As a traveler on the journey through grief, you may have experienced family members and friends who meant well, but actually added to your burden of grief through their comments. They may have assumed they were being sensitive and supportive when they offered thoughts such as: "He's in a better place now. God needed her in heaven. He's no longer suffering. This is better for everyone. Now you can go on with your life. I know how you're feeling; I've been there. You're still young; you have time to re-marry/have more children."READ MORE
You, like many other people, may have just learned that your loved one has been diagnosed with a chronic, serious and/or terminal health condition. As the significance of this situation sinks in, you may have also realized that you are now becoming a caregiver possibly facing a long journey. You may be asking yourself, "Where do I start?"READ MORE
Some times when a loved one dies, relationships among family members will become stronger as family come together to grieve their loss and support each other. Other times, death can be a very divisive element, breaking families apart. Some family members may approach their grief with denial attempting to move on as quickly as possible and may expect other family members to do the same. Some family members may be experiencing longer periods of shock unable to accept the reality of their loss. Other family members may be so weighed down with their loss that they are unable to move forward to begin the healing process. In addition, they may question how others can move on and act like nothing serious has happened. These different reactions can create a lot of stress for everyone. What has to be remembered is that each family member is grieving in his/her own unique way. Attending a support group can be very helpful. However, if relationships are strained, it is best that mourners attend meetings individually so that they feel free to share their deepest feelings without upsetting other family members. If the relationships continue to be strained, family counseling may be beneficial to all.
As people age and grow weaker, it becomes more difficult to perform “simple” tasks such as sitting down, rising up out of a sitting position to stand and even walking. What was once easily done without thought, now becomes a challenge that must be carefully executed to avoid falling. At the same time, these tasks can become a challenge for caregivers who want to assist their loved ones, but can end up harming the care receiver and themselves if they assist inappropriately. Older people and health-compromised individuals who have been hospitalized will often receive occupational therapy following hospitalization to learn how to safely perform simple daily living tasks. Caregivers can ask to be included in the therapy sessions so they can learn how to assist their care receivers appropriately. Caregivers who do not have access to occupational therapists can acquire the information online.READ MORE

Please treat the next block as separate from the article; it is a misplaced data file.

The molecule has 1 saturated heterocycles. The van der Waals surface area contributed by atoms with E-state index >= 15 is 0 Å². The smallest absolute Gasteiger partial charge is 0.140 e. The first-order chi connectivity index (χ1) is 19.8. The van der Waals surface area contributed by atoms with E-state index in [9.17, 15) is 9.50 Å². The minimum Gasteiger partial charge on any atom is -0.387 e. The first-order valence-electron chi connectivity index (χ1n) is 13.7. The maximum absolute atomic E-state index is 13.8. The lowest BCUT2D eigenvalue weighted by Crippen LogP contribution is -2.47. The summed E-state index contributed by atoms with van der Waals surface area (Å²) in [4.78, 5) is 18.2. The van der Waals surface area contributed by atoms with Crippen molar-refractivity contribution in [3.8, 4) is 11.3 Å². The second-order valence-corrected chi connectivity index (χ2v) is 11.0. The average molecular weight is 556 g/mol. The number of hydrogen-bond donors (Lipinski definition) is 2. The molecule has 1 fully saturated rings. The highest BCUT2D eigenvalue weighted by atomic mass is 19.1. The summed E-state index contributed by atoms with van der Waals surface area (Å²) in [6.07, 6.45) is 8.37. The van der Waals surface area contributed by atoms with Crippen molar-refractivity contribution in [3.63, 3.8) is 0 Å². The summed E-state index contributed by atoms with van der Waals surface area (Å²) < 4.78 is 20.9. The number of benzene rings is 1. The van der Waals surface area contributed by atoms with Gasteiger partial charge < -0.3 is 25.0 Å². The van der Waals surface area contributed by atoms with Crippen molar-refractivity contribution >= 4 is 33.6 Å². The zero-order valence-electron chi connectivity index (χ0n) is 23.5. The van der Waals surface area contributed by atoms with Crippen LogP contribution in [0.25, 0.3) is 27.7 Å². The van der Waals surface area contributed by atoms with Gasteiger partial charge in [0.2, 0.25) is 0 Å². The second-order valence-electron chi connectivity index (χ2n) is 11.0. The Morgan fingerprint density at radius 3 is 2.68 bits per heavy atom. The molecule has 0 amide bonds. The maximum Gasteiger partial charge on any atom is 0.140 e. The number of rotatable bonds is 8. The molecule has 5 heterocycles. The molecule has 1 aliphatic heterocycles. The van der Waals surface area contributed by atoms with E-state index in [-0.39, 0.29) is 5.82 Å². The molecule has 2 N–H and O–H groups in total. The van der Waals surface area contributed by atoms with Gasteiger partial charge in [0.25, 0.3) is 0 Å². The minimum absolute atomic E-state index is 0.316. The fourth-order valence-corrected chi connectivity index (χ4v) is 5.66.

The journey through grief is just that – a journey that goes through and not around grief. The feelings that come with loss can be so intense that people prefer to do anything to get past the pain of grief. This means that mourners will suppress their feelings, burying them deep within and pretend that everything is just fine. Actually, this is the worst way to proceed after a loved one has died. There is no way to get around grief as the grief will stay and fester until the mourner does something about it.READ MORE
One of the challenges that many caregivers face is dealing with older loved ones who still want to drive their cars. The good news, according to the latest issue of the AARP Bulletin, is that older drivers (ages 70 and up) today are involved in fewer accidents than their counterparts a generation ago. Yet, as a caregiver, you may wonder if your loved one should continue to drive.READ MORE
Over the past two months, we have looked at several commonly held myths about grieving. One myth that creates a lot of guilt is the idea that a mourner should not ever be angry at the deceased loved one. This myth is truly impractical and unrealistic. It is not unusual or abnormal to be angry. The anger can stem from many things including the loved one’s decision(s) to not take the situation seriously, to not take care of him/herself, to refuse to seek medical assistance, to not follow the doctor’s orders, and to not let the important people in her/his life know what is happening.READ MORE
If you are a caregiver caring for your parent, grandparent or an elderly loved one, you may be concerned with what you can do to help your care receiver remain in his/her home for as long as possible. Most care receivers prefer remaining in their homes as opposed to moving to an assisted living arrangement. However, they may not be healthy enough to continue doing so without support from you and other care providers. One valuable resource for helping elders remain independent is the Area Agency on Aging. This organization features a variety of resources for seniors and caregivers.READ MORE